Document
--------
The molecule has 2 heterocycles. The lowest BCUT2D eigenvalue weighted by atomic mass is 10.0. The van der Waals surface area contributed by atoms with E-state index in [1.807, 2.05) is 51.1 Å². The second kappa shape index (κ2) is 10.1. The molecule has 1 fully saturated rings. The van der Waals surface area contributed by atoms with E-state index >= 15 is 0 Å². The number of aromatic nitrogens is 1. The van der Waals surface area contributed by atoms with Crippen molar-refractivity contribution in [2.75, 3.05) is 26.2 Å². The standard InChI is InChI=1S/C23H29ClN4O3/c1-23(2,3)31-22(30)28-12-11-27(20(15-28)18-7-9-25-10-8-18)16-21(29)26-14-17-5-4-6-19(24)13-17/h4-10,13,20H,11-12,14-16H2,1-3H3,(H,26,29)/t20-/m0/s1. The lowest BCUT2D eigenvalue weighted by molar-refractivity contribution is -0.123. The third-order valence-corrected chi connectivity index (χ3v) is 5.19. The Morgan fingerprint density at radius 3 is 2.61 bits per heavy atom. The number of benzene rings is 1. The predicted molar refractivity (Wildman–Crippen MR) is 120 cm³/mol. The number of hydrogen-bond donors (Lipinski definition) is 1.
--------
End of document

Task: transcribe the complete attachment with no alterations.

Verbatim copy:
The molecule has 2 heterocycles. The lowest BCUT2D eigenvalue weighted by atomic mass is 10.0. The van der Waals surface area contributed by atoms with E-state index in [1.807, 2.05) is 51.1 Å². The second kappa shape index (κ2) is 10.1. The molecule has 1 fully saturated rings. The van der Waals surface area contributed by atoms with E-state index >= 15 is 0 Å². The number of aromatic nitrogens is 1. The van der Waals surface area contributed by atoms with Crippen molar-refractivity contribution in [2.75, 3.05) is 26.2 Å². The standard InChI is InChI=1S/C23H29ClN4O3/c1-23(2,3)31-22(30)28-12-11-27(20(15-28)18-7-9-25-10-8-18)16-21(29)26-14-17-5-4-6-19(24)13-17/h4-10,13,20H,11-12,14-16H2,1-3H3,(H,26,29)/t20-/m0/s1. The lowest BCUT2D eigenvalue weighted by molar-refractivity contribution is -0.123. The third-order valence-corrected chi connectivity index (χ3v) is 5.19. The Morgan fingerprint density at radius 3 is 2.61 bits per heavy atom. The number of benzene rings is 1. The predicted molar refractivity (Wildman–Crippen MR) is 120 cm³/mol. The number of hydrogen-bond donors (Lipinski definition) is 1.